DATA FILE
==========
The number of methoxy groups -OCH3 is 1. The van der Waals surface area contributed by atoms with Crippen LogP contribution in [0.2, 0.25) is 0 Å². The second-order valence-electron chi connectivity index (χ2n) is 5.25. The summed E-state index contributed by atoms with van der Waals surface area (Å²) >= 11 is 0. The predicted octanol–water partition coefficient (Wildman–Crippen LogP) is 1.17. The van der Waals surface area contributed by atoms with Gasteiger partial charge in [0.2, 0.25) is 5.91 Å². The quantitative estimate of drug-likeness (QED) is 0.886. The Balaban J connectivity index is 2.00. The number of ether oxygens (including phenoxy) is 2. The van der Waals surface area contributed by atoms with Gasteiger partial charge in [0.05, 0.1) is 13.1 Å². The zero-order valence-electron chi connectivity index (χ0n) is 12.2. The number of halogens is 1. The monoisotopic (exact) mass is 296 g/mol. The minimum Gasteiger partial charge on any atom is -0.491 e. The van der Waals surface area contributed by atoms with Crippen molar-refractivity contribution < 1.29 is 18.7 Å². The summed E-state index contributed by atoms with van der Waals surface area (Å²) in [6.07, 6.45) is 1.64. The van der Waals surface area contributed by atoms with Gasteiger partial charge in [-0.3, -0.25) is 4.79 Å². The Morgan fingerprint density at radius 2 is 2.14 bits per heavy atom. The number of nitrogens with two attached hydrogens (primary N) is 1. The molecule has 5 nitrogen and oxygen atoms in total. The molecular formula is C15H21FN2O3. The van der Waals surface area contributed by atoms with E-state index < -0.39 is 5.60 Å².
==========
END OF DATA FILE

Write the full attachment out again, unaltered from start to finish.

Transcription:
The number of methoxy groups -OCH3 is 1. The van der Waals surface area contributed by atoms with Crippen LogP contribution in [0.2, 0.25) is 0 Å². The second-order valence-electron chi connectivity index (χ2n) is 5.25. The summed E-state index contributed by atoms with van der Waals surface area (Å²) >= 11 is 0. The predicted octanol–water partition coefficient (Wildman–Crippen LogP) is 1.17. The van der Waals surface area contributed by atoms with Gasteiger partial charge in [0.2, 0.25) is 5.91 Å². The quantitative estimate of drug-likeness (QED) is 0.886. The Balaban J connectivity index is 2.00. The number of ether oxygens (including phenoxy) is 2. The van der Waals surface area contributed by atoms with Gasteiger partial charge in [0.05, 0.1) is 13.1 Å². The zero-order valence-electron chi connectivity index (χ0n) is 12.2. The number of halogens is 1. The monoisotopic (exact) mass is 296 g/mol. The minimum Gasteiger partial charge on any atom is -0.491 e. The van der Waals surface area contributed by atoms with Crippen molar-refractivity contribution < 1.29 is 18.7 Å². The summed E-state index contributed by atoms with van der Waals surface area (Å²) in [6.07, 6.45) is 1.64. The van der Waals surface area contributed by atoms with Gasteiger partial charge in [-0.3, -0.25) is 4.79 Å². The Morgan fingerprint density at radius 2 is 2.14 bits per heavy atom. The number of nitrogens with two attached hydrogens (primary N) is 1. The molecule has 5 nitrogen and oxygen atoms in total. The molecular formula is C15H21FN2O3. The van der Waals surface area contributed by atoms with E-state index < -0.39 is 5.60 Å².